While millions of parents in the U.S. rejoiced upon seeing the first of six monthly child tax credit payments in their bank accounts this July, some tax experts cautioned that they could be in for a big surprise come tax season.
For the first time in America's history, the child tax credit scheme is being rolled out monthly instead of annually based on the size of the household or the taxpayer's income from 2020 or 2019. From July to December 2021, taxpayers eligible for this credit will automatically receive the staggered payments on their bank accounts or through a mailed check.
This monthly benefit from the government is considered an early payment of a household's assumed child tax credit for 2021. However, according to CNN, when some parents file their latest tax returns come spring, they could end up getting a smaller refund, or worse, owe the Internal Revenue Service (IRS) more money.
Tax season comes every April when taxpayers reconcile the monthly child tax credit payments from the actual amount they qualify for. Only families whose annual income is lower than $50,000 are not required by law to pay any excesses.
Why Excess Payments Could Happen
Since the IRS has based the credit on the taxpayers' 2020 or 2019 income, they will need to pay the credits back if they make more money on their 2021 tax returns. However, in 2020, many families had lower incomes because of the pandemic job cuts or temporary closure of establishments due to the lockdowns.
Tax expert Norman Golden expects that many families will be confused by the "free money" from the government when they reconcile their taxes, especially if they have gone back to regular work, received a raise from their employers, or had more sources of income where they no longer qualify for the child tax credit.
The expert suggested that parents aware that they will have a higher income this year should opt out of the monthly child tax credit payment now and wait for the determined lump sum amount in April 2022.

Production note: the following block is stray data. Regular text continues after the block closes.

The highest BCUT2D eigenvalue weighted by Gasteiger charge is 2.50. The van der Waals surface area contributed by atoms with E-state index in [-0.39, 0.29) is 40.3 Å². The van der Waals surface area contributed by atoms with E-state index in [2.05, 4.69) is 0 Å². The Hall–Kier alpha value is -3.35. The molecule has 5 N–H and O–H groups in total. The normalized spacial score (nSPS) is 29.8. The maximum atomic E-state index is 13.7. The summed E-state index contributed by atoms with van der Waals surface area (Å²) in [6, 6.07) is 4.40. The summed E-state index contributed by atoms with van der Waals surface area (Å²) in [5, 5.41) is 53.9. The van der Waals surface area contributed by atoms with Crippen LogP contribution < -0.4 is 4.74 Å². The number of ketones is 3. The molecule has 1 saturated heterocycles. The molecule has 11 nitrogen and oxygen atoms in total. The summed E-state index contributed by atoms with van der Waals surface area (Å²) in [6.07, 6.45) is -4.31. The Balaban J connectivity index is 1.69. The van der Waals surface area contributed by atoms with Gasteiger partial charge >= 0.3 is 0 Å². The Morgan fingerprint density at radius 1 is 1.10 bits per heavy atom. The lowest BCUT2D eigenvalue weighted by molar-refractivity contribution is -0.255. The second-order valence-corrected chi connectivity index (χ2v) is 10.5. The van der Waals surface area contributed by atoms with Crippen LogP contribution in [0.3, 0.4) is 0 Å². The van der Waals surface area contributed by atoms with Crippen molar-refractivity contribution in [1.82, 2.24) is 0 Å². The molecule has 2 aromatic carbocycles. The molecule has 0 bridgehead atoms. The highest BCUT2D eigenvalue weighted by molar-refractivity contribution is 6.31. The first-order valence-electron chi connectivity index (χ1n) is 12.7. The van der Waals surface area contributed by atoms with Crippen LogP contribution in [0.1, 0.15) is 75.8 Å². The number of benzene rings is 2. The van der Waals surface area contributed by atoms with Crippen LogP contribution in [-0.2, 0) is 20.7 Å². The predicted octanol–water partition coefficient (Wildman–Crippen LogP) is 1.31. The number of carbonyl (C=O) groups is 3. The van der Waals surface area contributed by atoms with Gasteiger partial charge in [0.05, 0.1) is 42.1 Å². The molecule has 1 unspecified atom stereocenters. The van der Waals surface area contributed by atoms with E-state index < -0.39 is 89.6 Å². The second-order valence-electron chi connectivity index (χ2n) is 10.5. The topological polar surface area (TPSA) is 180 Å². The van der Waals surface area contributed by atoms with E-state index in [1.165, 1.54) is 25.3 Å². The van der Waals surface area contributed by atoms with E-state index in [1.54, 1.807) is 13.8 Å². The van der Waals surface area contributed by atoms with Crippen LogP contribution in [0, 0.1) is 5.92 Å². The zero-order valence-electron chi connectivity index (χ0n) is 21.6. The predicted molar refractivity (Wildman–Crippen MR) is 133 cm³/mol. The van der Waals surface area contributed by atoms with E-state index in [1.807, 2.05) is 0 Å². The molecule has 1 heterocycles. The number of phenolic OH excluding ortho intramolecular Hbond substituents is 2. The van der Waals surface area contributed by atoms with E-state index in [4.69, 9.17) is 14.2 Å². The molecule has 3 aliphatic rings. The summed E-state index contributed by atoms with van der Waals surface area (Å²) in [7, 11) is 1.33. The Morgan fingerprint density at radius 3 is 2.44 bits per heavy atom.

"You don't want to have a surprise next year when you file your return and have to pay it back," Golden said.
Mom Denise Powell said that this is a "huge boon" for parents if they do owe the IRS next year because the monthly child tax credit payments are helping families pay for childcare, extend their household budget, or get out of debt today.
For parents who don't want a tax headache in the spring, it's not yet late to opt out. They can go to the IRS Child Tax Credit Update Portal at any time and unenroll their profiles for the monthly rollouts.
For payments coming on August 13, the second round of child tax credit, the deadline for opting out on the portal is on August 2. For succeeding dates, taxpayers may unenroll on or before August 30, October 4, November 1, and November 29.
Married taxpayers or joint filers have to unenroll individually as well. If you choose to unenroll, you will no longer be able to re-enroll for monthly payments.
© 2021 ParentHerald.com All rights reserved. Do not reproduce without permission.